How do you tend to react to your fears and threats to your plans, responsibilities, needs and hopes? Anxiety? Or vigilance? Suppose there is a problem at work or in finding a job. How about coping with the increasingly scary reports about Fukushima?
Do you become anxious and upset, maybe even panicky, or do you become vigilant like a well-disciplined ramrod infantry sentry—watchful, concerned, alert, ready, agile, but not upset or paralyzed with fear?
Keeping an Eye on the Trip Wire
Although the boundary between them is fuzzy, it is, in fact, thicker than a thin wire, which is a good thing, since trip-wire intense anxiety, which can clobber one’s emotional balance and decision making, would otherwise be hard to see coming and therefore harder to prevent and control.
Remaining vigilant, rather than anxious, not only enables us to avoid anxiety by replacing it with better [self-]control, but also makes it possible to monitor ourselves and situations for signs of imminent or likely eruptions of anxiety’s worst forms—panic and paranoia.
Anxiety about a job application, a delayed candidate placement, a cratered job market, a client’s demands or about almost anything else is very similar to depression: Unchecked, it tends to fuel or escalate into a feeling of helplessness and panic.
Anxiety is also, despite any appearance to the contrary, demotivating, as the powerful emotions associated with it displace clear thinking and focused proactive coping behavior.
Calmer vigilance, on the other hand, tends to lead to proactive action and volition—determined and adaptive exercise of will, rather than to emotional meltdown and helplessness.
You had your job interview two weeks ago, but have heard nothing more from the company. The wait is killing you and you’re plagued with worry, self-doubt, fear of the competition, doubts about the sincerity or interest of the company, etc. The anxiety is sinking you and about to goad you into impulsive, reckless action, e.g., firing off an angry email.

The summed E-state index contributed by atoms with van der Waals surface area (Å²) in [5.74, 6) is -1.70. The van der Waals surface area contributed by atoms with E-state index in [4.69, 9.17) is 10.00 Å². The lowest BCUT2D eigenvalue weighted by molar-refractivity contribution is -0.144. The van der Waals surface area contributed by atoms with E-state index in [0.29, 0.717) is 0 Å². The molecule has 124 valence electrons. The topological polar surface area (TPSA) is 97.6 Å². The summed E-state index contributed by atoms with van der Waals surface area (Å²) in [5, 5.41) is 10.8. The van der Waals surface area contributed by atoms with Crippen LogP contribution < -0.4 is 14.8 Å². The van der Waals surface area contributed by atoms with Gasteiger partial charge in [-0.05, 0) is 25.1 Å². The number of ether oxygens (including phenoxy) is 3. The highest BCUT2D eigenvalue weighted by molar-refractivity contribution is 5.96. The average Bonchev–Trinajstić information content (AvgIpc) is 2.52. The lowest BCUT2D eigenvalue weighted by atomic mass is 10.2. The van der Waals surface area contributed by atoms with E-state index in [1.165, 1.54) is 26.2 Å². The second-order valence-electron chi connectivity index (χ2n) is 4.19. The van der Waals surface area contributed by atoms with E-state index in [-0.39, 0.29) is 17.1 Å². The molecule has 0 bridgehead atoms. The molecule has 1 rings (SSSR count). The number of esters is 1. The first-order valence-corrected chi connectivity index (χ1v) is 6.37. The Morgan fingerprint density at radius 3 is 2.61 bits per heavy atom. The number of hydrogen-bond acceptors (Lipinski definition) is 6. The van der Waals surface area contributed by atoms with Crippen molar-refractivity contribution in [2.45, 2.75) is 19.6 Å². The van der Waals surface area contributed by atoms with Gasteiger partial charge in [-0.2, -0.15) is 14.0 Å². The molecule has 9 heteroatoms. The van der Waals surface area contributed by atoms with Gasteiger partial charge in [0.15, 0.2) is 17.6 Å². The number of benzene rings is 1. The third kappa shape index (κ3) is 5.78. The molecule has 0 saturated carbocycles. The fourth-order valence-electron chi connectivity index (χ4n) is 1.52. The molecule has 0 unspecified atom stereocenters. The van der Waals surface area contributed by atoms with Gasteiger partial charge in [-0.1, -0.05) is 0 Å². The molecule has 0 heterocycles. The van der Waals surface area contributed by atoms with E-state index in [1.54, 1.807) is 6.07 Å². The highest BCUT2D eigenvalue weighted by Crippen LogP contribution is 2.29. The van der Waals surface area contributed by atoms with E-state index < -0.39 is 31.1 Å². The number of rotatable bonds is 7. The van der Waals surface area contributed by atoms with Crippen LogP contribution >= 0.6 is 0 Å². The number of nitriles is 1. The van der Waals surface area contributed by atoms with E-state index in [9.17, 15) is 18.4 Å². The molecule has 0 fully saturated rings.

Instead of calmly monitoring the situation and planning your next move and its timing, you and your stomach churn—first with confusion and fear, then with anger and vengefulness. Oops!—You just crossed the line, tripped the wire and blown up your chances in a minefield of destructive anxiety.
Vigilance, on the other hand—a state of heightened alert and focused attention, is quite the opposite. Vigilance is far more effective and healthy in the face of a crisis or concern than anxiety is, yet for all too many, anxiety ends up being the response of first resort, rather than last. Why?
When Anxiety Does and Doesn’t Pay
Why would anyone choose paralyzing or destructive anxiety over nimble, adaptive, cool-headed vigilance? On the employer side of work, why would any boss want his employees to be anxious rather than vigilant about anything, e.g., quality control, sexual harassment or meeting performance quotas?
Although there may be exceptions, in general, on both the labor supply and demand sides, it makes sense to cultivate employee vigilance instead of anxiety.
True, in some circumstances, terrifying employees can achieve employer objectives, e.g., threatening harsh penalties, including dismissal, if they attempt to unionize. In that instance, triggering employee vigilance might backfire, if it creates a cool-headed attitude and vigilance-based tactics to outmaneuver the boss.
Nonetheless, when it comes to our own actions and emotions, clearly anxiety should be a last resort—especially given its propensity to evolve into panic, paranoia and very bad decision-making. About the only response that anxiety is better than is delusional denial.
Staying on the right side of the divide between vigilance and anxiety is smart and crucial to every aspect and arena of life, not just in employee management and performance. Still within the domain of business, the distinction between vigilance and anxiety can also play a vital constructive role and serve as a tool in marketing.
For example, in a recent conversation with a regional manager of a global company that produces home alarm devices, I stressed the importance of ensuring that scare-based marketing does not inadvertently make potential customers so anxious about the dangers that the alarms are designed to detect and report that they refuse to think about them and back off from purchasing—preferring instead to go into a state of denial and rationalization of inaction.
That’s like painting such a horrific vision of a house on fire that the potential customer decides to move to a stone house instead of getting a smoke alarm.
The manager’s reaction to our conversation: He has proposed to management that the vigilance-anxiety distinction be visibly incorporated into marketing and advertising.